4 principles to help you learn more effectively

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There are countless skills you could spend time mastering. Learning how to learn should make the top of your list though. If you are able to refine your ability to learn, the other skills will be a cinch.

Gone are the days when the only way to get a quality education was via formal education institutes. Self-learning is bigger than ever, and it doesn't look to be going anywhere. This is thanks to the ubiquity of information provided by the internet. The vast wealth of quality information available online is mind-boggling. Having an effective method for gathering and synthesizing this information is crucial.

The following principles will help you to become a better student, and master the art of learning.

Have a goal

Don't set some nebulous goal like "Learn to code" or "Learn about Finance". These are too vague and have no defined success criteria. The most important thing about sustainable learning is setting a goal, and keeping it in sight.

Define what success would look like for you, and work backwards from there. You can always adjust this as you go, it isn't set in stone. Instead of "Learn to code", be more specific. "Learn enough JavaScript to make my personal website". Instead of "Learn about Finance", how about "Learn enough about personal finance to understand and put in place an effective monthly budget".

Try to keep the scope of any single goal small so that it remains achievable. Don't decide to "Learn Nuclear Physics" and then give up after a week when you realise what a massive undertaking that is.

Know how you will use this information

Human brains are a funny thing. They are capable of storing vast amounts of information, but only when the circumstances are right.

Synapses are the physical representation of memory in your brain. They form and strengthen through use and repetition. To keep information and store it for long-term use, you need to build synapses. This process is easier when the information you are trying to store is relatable. If you are learning something new, with no frame of reference for how it will help you in the long run, or how it relates to what you already know, forming new synapses and linking this information into your existing memories will be harder.

To combat this, having a plan for how you will use this new information, and where it fits into your knowledge and skill set is important. If we take a look at the earlier example of "Learn enough JavaScript to make my personal website", we can see the context for this information right there in the goal. You want to make a website. You know what a website is and how they work from a high level, but now you want to dig in and learn the inner workings. Having this frame of reference will allow you to construct a more robust mental model, and keep the information far easier than if you dive into the deep end and have no way to build the information upon what you already know.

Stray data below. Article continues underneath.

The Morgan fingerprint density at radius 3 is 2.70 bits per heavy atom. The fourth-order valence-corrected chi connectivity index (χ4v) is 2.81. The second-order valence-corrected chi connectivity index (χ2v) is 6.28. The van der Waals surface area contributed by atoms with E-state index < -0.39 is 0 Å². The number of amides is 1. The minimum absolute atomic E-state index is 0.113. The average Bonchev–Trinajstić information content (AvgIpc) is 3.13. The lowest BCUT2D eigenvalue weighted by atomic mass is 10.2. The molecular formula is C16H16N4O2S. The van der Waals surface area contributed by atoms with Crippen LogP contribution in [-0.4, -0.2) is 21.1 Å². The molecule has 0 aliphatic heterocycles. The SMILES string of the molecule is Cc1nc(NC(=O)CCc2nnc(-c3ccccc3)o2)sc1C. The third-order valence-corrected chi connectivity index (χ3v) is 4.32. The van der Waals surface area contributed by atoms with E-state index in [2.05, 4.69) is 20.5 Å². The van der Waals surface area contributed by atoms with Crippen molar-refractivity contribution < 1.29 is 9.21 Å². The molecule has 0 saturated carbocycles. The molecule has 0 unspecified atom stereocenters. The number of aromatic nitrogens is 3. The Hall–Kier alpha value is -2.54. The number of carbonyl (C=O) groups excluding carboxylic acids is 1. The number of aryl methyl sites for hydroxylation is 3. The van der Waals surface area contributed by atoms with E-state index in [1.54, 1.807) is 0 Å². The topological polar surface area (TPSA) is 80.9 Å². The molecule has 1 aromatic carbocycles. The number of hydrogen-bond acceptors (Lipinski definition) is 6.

Take Initiative

As with anything worth doing, the key to success is consistency. Nobody can learn for you or force you to learn. Your learning and development is your own responsibility. You may be fortunate enough to have resources made available to you to assist you in your endeavour. Some companies offer workplace L&D programmes. If yours doesn't, don't fret. There are enough free and affordable resources available that it is a non-issue. One thing which you might be lacking is time.

A lot of us lead busy lives, and finding a chunk of time to dedicate to learning can be tricky. For some people, waking up at 4 am is an option. Maybe negotiating with your boss to dedicate some time to learning is a possibility. Whatever your situation, there is a way you can make it work. If you resolve to better yourself, you will find the way that works for you.

Everything in moderation

Too much of anything is bad for you. This is true for physical exercise, and mental exercise too. Make sure that you balance your learning efforts with adequate rest and recovery time. We know synapses are important for forming and retaining memories and skills. Sleeping is an important part of the Synapse creation and maintenance process. When we sleep, our minds and bodies undergo important routines to make sure everything is in working order. Our brains clear out built-up waste products and strengthen new and existing synapses. Without sleep, your learning capacity plummets. Do not take time out of your sleep cycle to focus on learning, find the time somewhere else if you can.

This barely scratches the surface of the wonderful world of self-learning, but hopefully, it is enough to inspire you to take the leap, and actively work towards cultivating knowledge of your own accord.

Comments (2)

Emily Boston's photo

Hey Cameron Pavey, great article. Please tag this post with "General Programming" for more reach.

Cameron Pavey's photo

Thank you for the suggestion! I've added the General Programming tag now.